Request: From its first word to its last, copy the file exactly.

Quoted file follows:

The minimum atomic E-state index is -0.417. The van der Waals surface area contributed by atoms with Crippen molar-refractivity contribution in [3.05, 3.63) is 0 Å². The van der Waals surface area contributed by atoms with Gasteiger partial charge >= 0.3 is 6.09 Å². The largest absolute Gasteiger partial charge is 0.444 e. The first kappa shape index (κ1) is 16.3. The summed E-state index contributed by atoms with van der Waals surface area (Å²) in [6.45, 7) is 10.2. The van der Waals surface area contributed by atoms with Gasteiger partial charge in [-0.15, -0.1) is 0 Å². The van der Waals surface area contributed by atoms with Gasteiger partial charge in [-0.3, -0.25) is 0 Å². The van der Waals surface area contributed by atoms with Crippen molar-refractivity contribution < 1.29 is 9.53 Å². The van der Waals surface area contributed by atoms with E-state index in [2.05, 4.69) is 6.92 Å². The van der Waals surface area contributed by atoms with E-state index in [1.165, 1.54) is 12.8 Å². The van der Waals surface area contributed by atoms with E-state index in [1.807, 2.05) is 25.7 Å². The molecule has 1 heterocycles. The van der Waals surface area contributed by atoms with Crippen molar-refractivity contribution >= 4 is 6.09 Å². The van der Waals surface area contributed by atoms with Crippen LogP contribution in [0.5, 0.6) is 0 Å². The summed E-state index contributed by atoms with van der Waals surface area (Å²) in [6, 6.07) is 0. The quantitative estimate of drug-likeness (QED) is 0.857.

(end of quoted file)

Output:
The minimum atomic E-state index is -0.417. The van der Waals surface area contributed by atoms with Crippen molar-refractivity contribution in [3.05, 3.63) is 0 Å². The van der Waals surface area contributed by atoms with Gasteiger partial charge >= 0.3 is 6.09 Å². The largest absolute Gasteiger partial charge is 0.444 e. The first kappa shape index (κ1) is 16.3. The summed E-state index contributed by atoms with van der Waals surface area (Å²) in [6.45, 7) is 10.2. The van der Waals surface area contributed by atoms with Gasteiger partial charge in [-0.15, -0.1) is 0 Å². The van der Waals surface area contributed by atoms with Gasteiger partial charge in [-0.3, -0.25) is 0 Å². The van der Waals surface area contributed by atoms with Crippen molar-refractivity contribution < 1.29 is 9.53 Å². The van der Waals surface area contributed by atoms with E-state index in [2.05, 4.69) is 6.92 Å². The van der Waals surface area contributed by atoms with E-state index in [1.165, 1.54) is 12.8 Å². The van der Waals surface area contributed by atoms with E-state index in [1.807, 2.05) is 25.7 Å². The molecule has 1 heterocycles. The van der Waals surface area contributed by atoms with Crippen molar-refractivity contribution >= 4 is 6.09 Å². The van der Waals surface area contributed by atoms with Crippen LogP contribution in [0.5, 0.6) is 0 Å². The summed E-state index contributed by atoms with van der Waals surface area (Å²) in [6, 6.07) is 0. The quantitative estimate of drug-likeness (QED) is 0.857.